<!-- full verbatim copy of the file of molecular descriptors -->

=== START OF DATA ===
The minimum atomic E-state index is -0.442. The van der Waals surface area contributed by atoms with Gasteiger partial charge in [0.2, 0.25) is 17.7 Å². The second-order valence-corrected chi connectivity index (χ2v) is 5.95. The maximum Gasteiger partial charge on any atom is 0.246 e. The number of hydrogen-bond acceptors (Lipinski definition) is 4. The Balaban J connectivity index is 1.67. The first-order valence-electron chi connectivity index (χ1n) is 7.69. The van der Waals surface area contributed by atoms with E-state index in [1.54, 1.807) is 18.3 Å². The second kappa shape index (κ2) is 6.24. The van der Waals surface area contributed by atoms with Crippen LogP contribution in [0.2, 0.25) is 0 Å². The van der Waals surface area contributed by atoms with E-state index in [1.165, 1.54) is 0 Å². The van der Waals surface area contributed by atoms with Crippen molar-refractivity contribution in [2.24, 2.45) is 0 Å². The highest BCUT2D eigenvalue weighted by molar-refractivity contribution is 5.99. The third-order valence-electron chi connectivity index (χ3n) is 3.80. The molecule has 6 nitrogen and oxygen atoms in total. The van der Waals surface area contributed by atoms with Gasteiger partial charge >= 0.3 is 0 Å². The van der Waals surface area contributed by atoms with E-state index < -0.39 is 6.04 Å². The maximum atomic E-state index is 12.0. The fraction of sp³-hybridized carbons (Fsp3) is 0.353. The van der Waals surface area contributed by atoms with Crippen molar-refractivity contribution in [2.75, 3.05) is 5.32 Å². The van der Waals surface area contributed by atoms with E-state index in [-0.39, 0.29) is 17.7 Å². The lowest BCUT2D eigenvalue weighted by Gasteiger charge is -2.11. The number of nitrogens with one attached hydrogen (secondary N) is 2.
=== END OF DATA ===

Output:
The minimum atomic E-state index is -0.442. The van der Waals surface area contributed by atoms with Gasteiger partial charge in [0.2, 0.25) is 17.7 Å². The second-order valence-corrected chi connectivity index (χ2v) is 5.95. The maximum Gasteiger partial charge on any atom is 0.246 e. The number of hydrogen-bond acceptors (Lipinski definition) is 4. The Balaban J connectivity index is 1.67. The first-order valence-electron chi connectivity index (χ1n) is 7.69. The van der Waals surface area contributed by atoms with E-state index in [1.54, 1.807) is 18.3 Å². The second kappa shape index (κ2) is 6.24. The van der Waals surface area contributed by atoms with Crippen LogP contribution in [0.2, 0.25) is 0 Å². The van der Waals surface area contributed by atoms with E-state index in [1.165, 1.54) is 0 Å². The van der Waals surface area contributed by atoms with Crippen molar-refractivity contribution in [2.24, 2.45) is 0 Å². The highest BCUT2D eigenvalue weighted by molar-refractivity contribution is 5.99. The third-order valence-electron chi connectivity index (χ3n) is 3.80. The molecule has 6 nitrogen and oxygen atoms in total. The van der Waals surface area contributed by atoms with Gasteiger partial charge >= 0.3 is 0 Å². The van der Waals surface area contributed by atoms with E-state index < -0.39 is 6.04 Å². The maximum atomic E-state index is 12.0. The fraction of sp³-hybridized carbons (Fsp3) is 0.353. The van der Waals surface area contributed by atoms with Crippen molar-refractivity contribution in [2.75, 3.05) is 5.32 Å². The van der Waals surface area contributed by atoms with E-state index in [-0.39, 0.29) is 17.7 Å². The lowest BCUT2D eigenvalue weighted by Gasteiger charge is -2.11. The number of nitrogens with one attached hydrogen (secondary N) is 2.